Analysis On-premises IT is facing decimation by six public cloud enemies: Amazon, Azure, Google, OpenStack, Oracle and SoftLayer, who are on course to have the majority of customers' IT spend by 2018.
An Internet retailer, started up as an online book store, and a website search facility have kickstarted an IT phenomenon which could utterly destroy the on-premises data center business. As far as the entire on-premises IT supplier industry is concerned, Amazon and Google, accompanied by Microsoft Azure, are Public Enemies 1, 2 and 3.
IDC forecasts that public IT cloud services spending will reach more than $127bn in 2018, accounting for more than half of worldwide software, server, and storage spending growth. The CAGR growth from $56.6bn in 2014 to $127bn in 2018 will be 22.8 per cent, about six times the growth rate of the overall IT market.
In other words Amazon, Azure and Google, plus some smaller fish, will siphon off $127bn from the on-premises IT suppliers, up from the $56.6bn they sucked off in 2014. The on-premises IT supply industry is now half the size in revenue terms it would have been if the public cloud did not exist.
Is it any wonder that incumbent legacy compute and storage suppliers are recording declining revenues and taking part in acquisitions and consolidations to strengthen their fight for sizeable portions of the shrinking on-premises IT pot?
Why should that public cloud growth rate abate? Ask yourself why the public cloud should not consume two thirds of all IT spend by 2022? And even more by 2025. If this trend continues, there will be panic in compute and storage suppliers' boardrooms and executive suites, not to mention the networking suppliers as well.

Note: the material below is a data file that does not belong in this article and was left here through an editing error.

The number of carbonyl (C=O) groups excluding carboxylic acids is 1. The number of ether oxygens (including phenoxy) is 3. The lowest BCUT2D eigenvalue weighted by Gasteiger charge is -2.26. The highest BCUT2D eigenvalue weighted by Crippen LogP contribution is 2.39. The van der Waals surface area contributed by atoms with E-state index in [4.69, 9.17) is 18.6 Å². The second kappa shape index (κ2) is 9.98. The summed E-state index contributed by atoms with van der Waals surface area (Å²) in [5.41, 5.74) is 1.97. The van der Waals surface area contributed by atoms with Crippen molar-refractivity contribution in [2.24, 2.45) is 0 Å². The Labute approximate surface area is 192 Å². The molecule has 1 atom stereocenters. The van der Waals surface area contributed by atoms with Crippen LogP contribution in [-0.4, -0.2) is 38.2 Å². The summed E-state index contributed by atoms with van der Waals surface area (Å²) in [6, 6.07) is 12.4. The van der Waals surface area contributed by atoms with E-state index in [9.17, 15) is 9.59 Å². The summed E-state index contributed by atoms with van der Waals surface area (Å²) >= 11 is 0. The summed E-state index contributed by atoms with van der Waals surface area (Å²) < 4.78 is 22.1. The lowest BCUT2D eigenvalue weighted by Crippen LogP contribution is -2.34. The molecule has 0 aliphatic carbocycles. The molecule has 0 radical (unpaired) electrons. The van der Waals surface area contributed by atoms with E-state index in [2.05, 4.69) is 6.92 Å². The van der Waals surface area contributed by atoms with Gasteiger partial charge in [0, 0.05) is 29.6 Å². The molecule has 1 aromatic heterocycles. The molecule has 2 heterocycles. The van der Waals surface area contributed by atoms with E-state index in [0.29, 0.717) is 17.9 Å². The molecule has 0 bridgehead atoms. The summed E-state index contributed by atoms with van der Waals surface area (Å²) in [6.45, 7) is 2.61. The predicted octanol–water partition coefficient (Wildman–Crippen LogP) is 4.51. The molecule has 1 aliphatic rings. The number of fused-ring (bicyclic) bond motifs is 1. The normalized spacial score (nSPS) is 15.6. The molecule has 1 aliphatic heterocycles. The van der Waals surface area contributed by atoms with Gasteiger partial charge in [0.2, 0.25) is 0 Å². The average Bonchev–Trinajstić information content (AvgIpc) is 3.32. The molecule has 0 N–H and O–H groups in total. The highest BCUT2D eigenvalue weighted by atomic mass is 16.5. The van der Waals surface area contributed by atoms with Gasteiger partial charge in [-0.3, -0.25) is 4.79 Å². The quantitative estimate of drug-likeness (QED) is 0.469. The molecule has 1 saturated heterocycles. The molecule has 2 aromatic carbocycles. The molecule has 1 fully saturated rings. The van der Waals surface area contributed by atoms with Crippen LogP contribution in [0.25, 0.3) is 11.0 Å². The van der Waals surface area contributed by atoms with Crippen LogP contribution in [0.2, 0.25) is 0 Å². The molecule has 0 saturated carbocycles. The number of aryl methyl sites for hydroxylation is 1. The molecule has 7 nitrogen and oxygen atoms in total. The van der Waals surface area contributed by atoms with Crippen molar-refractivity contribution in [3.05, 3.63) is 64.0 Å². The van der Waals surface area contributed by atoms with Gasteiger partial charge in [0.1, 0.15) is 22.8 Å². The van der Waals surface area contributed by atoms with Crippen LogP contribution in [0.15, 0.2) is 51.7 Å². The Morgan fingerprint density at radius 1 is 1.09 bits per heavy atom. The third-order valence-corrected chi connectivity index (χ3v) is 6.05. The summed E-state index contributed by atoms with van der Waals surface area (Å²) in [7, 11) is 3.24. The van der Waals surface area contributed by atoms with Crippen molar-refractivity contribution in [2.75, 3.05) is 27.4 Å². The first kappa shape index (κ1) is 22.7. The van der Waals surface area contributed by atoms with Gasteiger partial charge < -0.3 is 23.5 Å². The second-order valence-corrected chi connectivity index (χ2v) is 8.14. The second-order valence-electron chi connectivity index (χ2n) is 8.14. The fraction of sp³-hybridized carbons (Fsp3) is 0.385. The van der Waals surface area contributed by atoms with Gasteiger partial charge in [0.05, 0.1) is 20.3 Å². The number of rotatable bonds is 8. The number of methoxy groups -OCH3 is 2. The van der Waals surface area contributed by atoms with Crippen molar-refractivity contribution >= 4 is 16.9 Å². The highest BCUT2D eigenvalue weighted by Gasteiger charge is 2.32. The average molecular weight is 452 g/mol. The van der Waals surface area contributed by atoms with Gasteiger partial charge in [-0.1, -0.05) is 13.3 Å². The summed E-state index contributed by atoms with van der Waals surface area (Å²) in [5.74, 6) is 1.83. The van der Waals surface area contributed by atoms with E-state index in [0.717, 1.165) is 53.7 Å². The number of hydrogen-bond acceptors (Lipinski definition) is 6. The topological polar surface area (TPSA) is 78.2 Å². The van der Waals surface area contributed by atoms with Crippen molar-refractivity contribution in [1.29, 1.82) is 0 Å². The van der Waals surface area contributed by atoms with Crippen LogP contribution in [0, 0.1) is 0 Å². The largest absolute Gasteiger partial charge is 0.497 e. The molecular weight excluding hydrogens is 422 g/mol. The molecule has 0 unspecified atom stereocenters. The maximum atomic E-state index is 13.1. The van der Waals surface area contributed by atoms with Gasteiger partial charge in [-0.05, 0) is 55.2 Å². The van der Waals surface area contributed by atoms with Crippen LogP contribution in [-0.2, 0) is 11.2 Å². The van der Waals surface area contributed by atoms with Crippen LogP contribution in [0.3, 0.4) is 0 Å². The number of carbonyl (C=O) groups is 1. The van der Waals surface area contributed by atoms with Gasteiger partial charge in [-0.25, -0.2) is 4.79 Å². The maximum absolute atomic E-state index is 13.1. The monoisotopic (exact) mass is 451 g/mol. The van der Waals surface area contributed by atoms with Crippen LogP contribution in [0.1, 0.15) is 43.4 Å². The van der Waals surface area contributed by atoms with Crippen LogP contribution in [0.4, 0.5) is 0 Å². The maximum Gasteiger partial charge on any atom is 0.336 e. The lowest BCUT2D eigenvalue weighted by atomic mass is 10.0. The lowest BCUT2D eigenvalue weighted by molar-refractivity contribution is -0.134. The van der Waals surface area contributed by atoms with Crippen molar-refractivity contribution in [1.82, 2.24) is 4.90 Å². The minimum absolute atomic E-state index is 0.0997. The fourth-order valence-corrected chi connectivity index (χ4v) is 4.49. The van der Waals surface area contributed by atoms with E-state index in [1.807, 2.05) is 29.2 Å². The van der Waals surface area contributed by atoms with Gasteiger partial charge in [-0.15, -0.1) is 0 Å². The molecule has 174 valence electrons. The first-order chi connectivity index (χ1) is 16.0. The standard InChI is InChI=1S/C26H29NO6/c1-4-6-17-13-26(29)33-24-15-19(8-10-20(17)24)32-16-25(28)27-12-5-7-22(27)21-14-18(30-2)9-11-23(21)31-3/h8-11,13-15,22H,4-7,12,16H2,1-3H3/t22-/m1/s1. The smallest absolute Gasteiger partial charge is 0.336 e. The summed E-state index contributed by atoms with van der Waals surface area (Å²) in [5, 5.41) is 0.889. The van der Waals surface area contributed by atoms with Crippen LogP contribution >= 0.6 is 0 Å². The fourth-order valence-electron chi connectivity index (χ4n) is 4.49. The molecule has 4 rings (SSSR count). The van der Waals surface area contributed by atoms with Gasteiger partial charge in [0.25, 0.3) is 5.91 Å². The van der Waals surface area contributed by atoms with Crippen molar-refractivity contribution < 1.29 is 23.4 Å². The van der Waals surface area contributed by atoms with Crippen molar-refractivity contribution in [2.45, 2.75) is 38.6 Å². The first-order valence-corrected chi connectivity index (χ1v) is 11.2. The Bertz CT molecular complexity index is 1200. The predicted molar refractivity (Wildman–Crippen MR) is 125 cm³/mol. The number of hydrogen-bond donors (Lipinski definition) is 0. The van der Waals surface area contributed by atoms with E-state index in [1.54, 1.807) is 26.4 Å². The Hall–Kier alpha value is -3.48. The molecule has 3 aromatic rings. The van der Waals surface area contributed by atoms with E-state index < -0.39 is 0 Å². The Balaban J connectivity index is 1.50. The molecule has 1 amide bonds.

IDC expects software as a service (SaaS) will dominate public IT cloud services spending, accounting for 70 per cent of 2014 cloud services spend. This is largely because most customer demand is at the application level.
The second largest public IT cloud services category will be infrastructure as a service (IaaS), with cloud storage having a 31 per cent CAGR over the period. Platform as a service (PaaS) and cloud storage services will be the fastest growing categories, driven by developer cloud services adoption and big data-driven applications, respectively.
Amazon boss Jeff Bezos, laughing all the way to the on-premises IT graveyard
A slowly tightening noose can be seen encircling the throats of on-premises IT suppliers, with IBM (SoftLayer) and Oracle the only ones left among them that are becoming public cloud suppliers, now that HP (Helion) has chucked in the public cloud towel, leaving only an assortment of micro-niche public cloud backup suppliers like Backblaze, Carbonite and Datto behind.
Here is a timeline for Amazon's noose-tightening progression:
- 1994 – Amazon founded as Internet-based book retailer.
- 2002 – Amazon Web Services (AWS) launched to offer programmatic access to its computing infrastructure.
- 2006 – Amazon Simple Storage Service (S3) launched to store data as objects.
- 2006 – Amazon Elastic Compute Cloud (EC2) launched for users to run applications on Amazon's compute infrastructure.
- 2008 – Amazon Elastic Block Store (EBS) announced, providing storage in AWS for EC2 instances.
- 2008 – SimpleDB introduced, giving AWS users a database they could access.
- 2012 – Glacier launched as a low-cost, slow-retrieval file-store for archiving and backup.
- 2013 – Redshift data warehouse storage service announced.
Amazon's early Internet retail growth drives its infrastructure build-out